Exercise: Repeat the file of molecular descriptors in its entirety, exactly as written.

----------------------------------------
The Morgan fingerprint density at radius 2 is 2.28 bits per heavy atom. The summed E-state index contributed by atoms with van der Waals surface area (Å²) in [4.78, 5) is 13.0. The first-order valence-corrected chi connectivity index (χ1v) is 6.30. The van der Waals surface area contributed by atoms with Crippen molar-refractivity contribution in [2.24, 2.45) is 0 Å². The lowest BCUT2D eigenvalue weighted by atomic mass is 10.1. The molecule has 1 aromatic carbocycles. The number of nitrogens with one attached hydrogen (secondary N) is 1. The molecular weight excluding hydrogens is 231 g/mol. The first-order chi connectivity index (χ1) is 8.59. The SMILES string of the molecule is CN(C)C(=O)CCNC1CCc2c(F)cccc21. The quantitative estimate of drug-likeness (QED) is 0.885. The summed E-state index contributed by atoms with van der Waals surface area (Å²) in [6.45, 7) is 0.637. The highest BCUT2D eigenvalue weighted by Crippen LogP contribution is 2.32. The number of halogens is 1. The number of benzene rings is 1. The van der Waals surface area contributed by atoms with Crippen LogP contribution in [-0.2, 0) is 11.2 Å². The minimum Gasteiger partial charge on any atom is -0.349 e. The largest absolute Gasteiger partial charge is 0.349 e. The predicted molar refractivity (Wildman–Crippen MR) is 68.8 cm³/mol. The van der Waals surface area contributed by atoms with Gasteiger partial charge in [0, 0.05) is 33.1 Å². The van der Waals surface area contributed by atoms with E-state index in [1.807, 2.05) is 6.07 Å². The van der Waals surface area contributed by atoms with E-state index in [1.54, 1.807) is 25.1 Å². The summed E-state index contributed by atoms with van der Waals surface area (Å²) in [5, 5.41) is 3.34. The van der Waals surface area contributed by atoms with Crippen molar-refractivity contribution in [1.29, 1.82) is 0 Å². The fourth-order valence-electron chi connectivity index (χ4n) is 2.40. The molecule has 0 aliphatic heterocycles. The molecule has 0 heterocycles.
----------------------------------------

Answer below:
The Morgan fingerprint density at radius 2 is 2.28 bits per heavy atom. The summed E-state index contributed by atoms with van der Waals surface area (Å²) in [4.78, 5) is 13.0. The first-order valence-corrected chi connectivity index (χ1v) is 6.30. The van der Waals surface area contributed by atoms with Crippen molar-refractivity contribution in [2.24, 2.45) is 0 Å². The lowest BCUT2D eigenvalue weighted by atomic mass is 10.1. The molecule has 1 aromatic carbocycles. The number of nitrogens with one attached hydrogen (secondary N) is 1. The molecular weight excluding hydrogens is 231 g/mol. The first-order chi connectivity index (χ1) is 8.59. The SMILES string of the molecule is CN(C)C(=O)CCNC1CCc2c(F)cccc21. The quantitative estimate of drug-likeness (QED) is 0.885. The summed E-state index contributed by atoms with van der Waals surface area (Å²) in [6.45, 7) is 0.637. The highest BCUT2D eigenvalue weighted by Crippen LogP contribution is 2.32. The number of halogens is 1. The number of benzene rings is 1. The van der Waals surface area contributed by atoms with Crippen LogP contribution in [-0.2, 0) is 11.2 Å². The minimum Gasteiger partial charge on any atom is -0.349 e. The largest absolute Gasteiger partial charge is 0.349 e. The predicted molar refractivity (Wildman–Crippen MR) is 68.8 cm³/mol. The van der Waals surface area contributed by atoms with Gasteiger partial charge in [0, 0.05) is 33.1 Å². The van der Waals surface area contributed by atoms with E-state index in [1.807, 2.05) is 6.07 Å². The van der Waals surface area contributed by atoms with E-state index in [1.54, 1.807) is 25.1 Å². The summed E-state index contributed by atoms with van der Waals surface area (Å²) in [5, 5.41) is 3.34. The van der Waals surface area contributed by atoms with Crippen molar-refractivity contribution in [1.29, 1.82) is 0 Å². The fourth-order valence-electron chi connectivity index (χ4n) is 2.40. The molecule has 0 aliphatic heterocycles. The molecule has 0 heterocycles.